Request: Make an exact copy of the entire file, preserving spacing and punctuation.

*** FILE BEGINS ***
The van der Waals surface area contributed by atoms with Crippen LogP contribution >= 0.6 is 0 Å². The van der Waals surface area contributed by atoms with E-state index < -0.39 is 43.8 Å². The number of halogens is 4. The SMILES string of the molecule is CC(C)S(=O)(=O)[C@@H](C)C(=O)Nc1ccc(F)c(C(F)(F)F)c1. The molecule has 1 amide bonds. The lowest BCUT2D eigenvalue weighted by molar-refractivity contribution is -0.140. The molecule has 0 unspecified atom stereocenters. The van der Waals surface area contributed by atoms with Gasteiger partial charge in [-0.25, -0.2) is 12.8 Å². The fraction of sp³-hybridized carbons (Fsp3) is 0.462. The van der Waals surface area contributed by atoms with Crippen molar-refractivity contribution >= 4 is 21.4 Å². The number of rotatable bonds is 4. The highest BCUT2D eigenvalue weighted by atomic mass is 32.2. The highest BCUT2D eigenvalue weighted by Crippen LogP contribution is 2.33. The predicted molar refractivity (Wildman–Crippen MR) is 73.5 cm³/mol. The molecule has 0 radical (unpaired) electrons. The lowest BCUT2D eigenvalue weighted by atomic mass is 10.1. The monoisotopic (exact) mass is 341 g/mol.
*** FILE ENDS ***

The van der Waals surface area contributed by atoms with Crippen LogP contribution >= 0.6 is 0 Å². The van der Waals surface area contributed by atoms with E-state index < -0.39 is 43.8 Å². The number of halogens is 4. The SMILES string of the molecule is CC(C)S(=O)(=O)[C@@H](C)C(=O)Nc1ccc(F)c(C(F)(F)F)c1. The molecule has 1 amide bonds. The lowest BCUT2D eigenvalue weighted by molar-refractivity contribution is -0.140. The molecule has 0 unspecified atom stereocenters. The van der Waals surface area contributed by atoms with Gasteiger partial charge in [-0.25, -0.2) is 12.8 Å². The fraction of sp³-hybridized carbons (Fsp3) is 0.462. The van der Waals surface area contributed by atoms with Crippen molar-refractivity contribution >= 4 is 21.4 Å². The number of rotatable bonds is 4. The highest BCUT2D eigenvalue weighted by atomic mass is 32.2. The highest BCUT2D eigenvalue weighted by Crippen LogP contribution is 2.33. The predicted molar refractivity (Wildman–Crippen MR) is 73.5 cm³/mol. The molecule has 0 radical (unpaired) electrons. The lowest BCUT2D eigenvalue weighted by atomic mass is 10.1. The monoisotopic (exact) mass is 341 g/mol.